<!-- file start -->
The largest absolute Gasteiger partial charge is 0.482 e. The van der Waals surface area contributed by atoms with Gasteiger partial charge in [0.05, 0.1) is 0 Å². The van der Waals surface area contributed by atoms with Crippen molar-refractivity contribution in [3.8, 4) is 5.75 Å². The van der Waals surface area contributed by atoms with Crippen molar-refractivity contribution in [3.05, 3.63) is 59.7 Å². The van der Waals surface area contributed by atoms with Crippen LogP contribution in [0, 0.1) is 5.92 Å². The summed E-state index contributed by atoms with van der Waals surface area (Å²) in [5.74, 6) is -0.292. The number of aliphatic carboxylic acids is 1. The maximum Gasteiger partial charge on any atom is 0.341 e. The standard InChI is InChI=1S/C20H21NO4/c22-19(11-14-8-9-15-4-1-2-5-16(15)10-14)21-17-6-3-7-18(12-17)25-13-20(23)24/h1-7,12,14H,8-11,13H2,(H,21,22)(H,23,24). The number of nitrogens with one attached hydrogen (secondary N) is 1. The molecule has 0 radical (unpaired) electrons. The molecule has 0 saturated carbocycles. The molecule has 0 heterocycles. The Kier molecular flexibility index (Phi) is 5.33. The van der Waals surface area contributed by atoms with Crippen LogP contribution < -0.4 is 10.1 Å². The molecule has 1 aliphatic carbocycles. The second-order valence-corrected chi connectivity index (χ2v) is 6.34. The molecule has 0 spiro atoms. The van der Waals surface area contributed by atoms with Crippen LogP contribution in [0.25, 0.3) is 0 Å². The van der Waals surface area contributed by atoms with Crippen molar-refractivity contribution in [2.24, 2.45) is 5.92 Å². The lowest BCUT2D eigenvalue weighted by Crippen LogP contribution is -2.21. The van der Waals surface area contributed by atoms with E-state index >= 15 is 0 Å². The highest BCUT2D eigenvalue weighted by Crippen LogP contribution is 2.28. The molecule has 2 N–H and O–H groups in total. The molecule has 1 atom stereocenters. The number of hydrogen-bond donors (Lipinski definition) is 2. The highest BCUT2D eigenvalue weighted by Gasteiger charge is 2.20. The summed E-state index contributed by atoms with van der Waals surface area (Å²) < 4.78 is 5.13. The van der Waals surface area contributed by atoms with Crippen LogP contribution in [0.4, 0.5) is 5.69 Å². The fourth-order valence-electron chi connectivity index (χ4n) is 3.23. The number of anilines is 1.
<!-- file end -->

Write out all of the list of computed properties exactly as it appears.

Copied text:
The largest absolute Gasteiger partial charge is 0.482 e. The van der Waals surface area contributed by atoms with Gasteiger partial charge in [0.05, 0.1) is 0 Å². The van der Waals surface area contributed by atoms with Crippen molar-refractivity contribution in [3.8, 4) is 5.75 Å². The van der Waals surface area contributed by atoms with Crippen molar-refractivity contribution in [3.05, 3.63) is 59.7 Å². The van der Waals surface area contributed by atoms with Crippen LogP contribution in [0, 0.1) is 5.92 Å². The summed E-state index contributed by atoms with van der Waals surface area (Å²) in [5.74, 6) is -0.292. The number of aliphatic carboxylic acids is 1. The maximum Gasteiger partial charge on any atom is 0.341 e. The standard InChI is InChI=1S/C20H21NO4/c22-19(11-14-8-9-15-4-1-2-5-16(15)10-14)21-17-6-3-7-18(12-17)25-13-20(23)24/h1-7,12,14H,8-11,13H2,(H,21,22)(H,23,24). The number of nitrogens with one attached hydrogen (secondary N) is 1. The molecule has 0 radical (unpaired) electrons. The molecule has 0 saturated carbocycles. The molecule has 0 heterocycles. The Kier molecular flexibility index (Phi) is 5.33. The van der Waals surface area contributed by atoms with Crippen LogP contribution < -0.4 is 10.1 Å². The molecule has 1 aliphatic carbocycles. The second-order valence-corrected chi connectivity index (χ2v) is 6.34. The molecule has 0 spiro atoms. The van der Waals surface area contributed by atoms with Crippen LogP contribution in [0.25, 0.3) is 0 Å². The van der Waals surface area contributed by atoms with Crippen molar-refractivity contribution in [2.24, 2.45) is 5.92 Å². The lowest BCUT2D eigenvalue weighted by Crippen LogP contribution is -2.21. The van der Waals surface area contributed by atoms with E-state index >= 15 is 0 Å². The highest BCUT2D eigenvalue weighted by Crippen LogP contribution is 2.28. The molecule has 2 N–H and O–H groups in total. The molecule has 1 atom stereocenters. The number of hydrogen-bond donors (Lipinski definition) is 2. The highest BCUT2D eigenvalue weighted by Gasteiger charge is 2.20. The summed E-state index contributed by atoms with van der Waals surface area (Å²) < 4.78 is 5.13. The van der Waals surface area contributed by atoms with Crippen LogP contribution in [0.4, 0.5) is 5.69 Å². The fourth-order valence-electron chi connectivity index (χ4n) is 3.23. The number of anilines is 1.